By Eric Lanke
Earlier this year, while in the Detroit area for an NFPA Regional Meeting, I had the opportunity to swing by and visit with NFPA Supplier Member Fordsell Machine Products. Dave Redfield, the president and co-owner of Fordsell, is a former Chair of the NFPA Supplier Council, so it was a great opportunity to reconnect with Dave and see all the dramatic changes that have been going on in his operation.
If you haven’t seen it, Fordsell produced a short video describing their transformation that’s worth your time. You can view it here:
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In the video, Dave and his wife Jean (who co-owns the business with him and serves as Fordsell’s CFO) talk about the changes they’ve been making at Fordsell in order to help it compete in the global marketplace. One dramatic change that I saw first-hand was the investments that they’ve made in “making over” their production facility. More than just a fresh coat of paint and new epoxy on the floor, this transformation included new machines, new work cells, and something Dave calls the “quality corridor,” where tooling, gauging and inspection equipment was upgraded and relocated to allow for streamlined operations and on-going improvements in the quality and cleanliness of their precision turned parts.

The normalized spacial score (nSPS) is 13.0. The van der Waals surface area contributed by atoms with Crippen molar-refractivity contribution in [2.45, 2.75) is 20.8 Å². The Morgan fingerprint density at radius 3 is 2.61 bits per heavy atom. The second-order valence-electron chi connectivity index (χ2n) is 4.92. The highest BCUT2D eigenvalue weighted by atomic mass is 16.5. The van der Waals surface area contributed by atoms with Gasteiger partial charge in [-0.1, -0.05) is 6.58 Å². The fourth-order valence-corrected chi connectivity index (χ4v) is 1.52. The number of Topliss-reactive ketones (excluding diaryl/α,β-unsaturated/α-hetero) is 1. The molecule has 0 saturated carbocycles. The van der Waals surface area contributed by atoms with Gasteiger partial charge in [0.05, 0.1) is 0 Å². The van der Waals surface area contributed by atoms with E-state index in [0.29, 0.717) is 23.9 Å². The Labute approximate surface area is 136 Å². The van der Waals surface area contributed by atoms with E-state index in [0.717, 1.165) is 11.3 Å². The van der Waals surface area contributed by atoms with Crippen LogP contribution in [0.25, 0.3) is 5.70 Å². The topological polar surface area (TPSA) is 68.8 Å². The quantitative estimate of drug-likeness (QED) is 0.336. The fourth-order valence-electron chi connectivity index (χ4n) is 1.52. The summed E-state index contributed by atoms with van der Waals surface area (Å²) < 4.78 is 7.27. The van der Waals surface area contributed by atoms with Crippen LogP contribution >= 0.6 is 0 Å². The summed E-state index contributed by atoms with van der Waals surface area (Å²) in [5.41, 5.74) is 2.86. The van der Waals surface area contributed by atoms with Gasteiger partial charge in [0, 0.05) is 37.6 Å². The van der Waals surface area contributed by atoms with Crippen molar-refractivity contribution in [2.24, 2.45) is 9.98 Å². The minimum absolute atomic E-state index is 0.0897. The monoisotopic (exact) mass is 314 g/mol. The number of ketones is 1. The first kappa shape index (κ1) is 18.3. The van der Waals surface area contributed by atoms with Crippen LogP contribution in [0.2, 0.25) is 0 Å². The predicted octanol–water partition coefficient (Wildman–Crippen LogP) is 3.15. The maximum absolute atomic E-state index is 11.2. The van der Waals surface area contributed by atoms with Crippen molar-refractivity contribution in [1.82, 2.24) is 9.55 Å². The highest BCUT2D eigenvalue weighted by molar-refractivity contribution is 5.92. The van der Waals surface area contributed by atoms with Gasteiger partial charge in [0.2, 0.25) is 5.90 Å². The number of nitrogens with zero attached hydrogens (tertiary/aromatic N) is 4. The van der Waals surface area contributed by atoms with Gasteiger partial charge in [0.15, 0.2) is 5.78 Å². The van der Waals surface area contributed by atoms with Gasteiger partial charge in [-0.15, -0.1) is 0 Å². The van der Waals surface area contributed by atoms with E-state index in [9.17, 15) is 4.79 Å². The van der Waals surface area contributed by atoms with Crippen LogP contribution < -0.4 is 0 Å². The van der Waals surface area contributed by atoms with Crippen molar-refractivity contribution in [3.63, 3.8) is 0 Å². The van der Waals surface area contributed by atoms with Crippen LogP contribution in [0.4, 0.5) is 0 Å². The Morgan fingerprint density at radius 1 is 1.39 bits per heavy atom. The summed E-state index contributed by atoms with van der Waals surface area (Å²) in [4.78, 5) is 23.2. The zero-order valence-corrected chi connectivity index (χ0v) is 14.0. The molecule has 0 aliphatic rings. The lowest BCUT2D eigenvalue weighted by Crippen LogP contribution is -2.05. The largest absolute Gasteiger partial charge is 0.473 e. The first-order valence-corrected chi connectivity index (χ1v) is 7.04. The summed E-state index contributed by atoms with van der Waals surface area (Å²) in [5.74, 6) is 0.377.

The focus on high precision and cleanliness was not lost on me. I was fresh off a discussion with the NFPA board about how the OEMs that our fluid power manufacturers sell their components to are reacting to increasing demands in their own customer base for cleaner and slicker-looking equipment. They’re naturally pushing that demand up the supply chain to their component suppliers, who, in turn, are pushing that demand up towards their product suppliers. Seeing a company like Fordsell make the investments they’re making to provide cleaner parts with tighter tolerances really reinforced for me how demands in fluid power’s customer markets drive the business and manufacturing objectives of companies up the supply chain.
One other anecdote Dave told me that you won’t hear in the video is the dramatic improvement in morale and productivity that came with these improvements. Although they purchased many new production machines, Fordsell kept many older, “workhorse” machines that have been turning parts for them for decades. But with the fresh paint and updated look that everything else in the plant received, the operators of these older machines felt left out, and they took it upon themselves to bring in brushes and paint to give their machines a similar make-over. The new environment prompted renewed pride in what they did, and they wanted to make sure they were part of the growth going on around them.
Congratulations, Dave and Jean, on a job well done!
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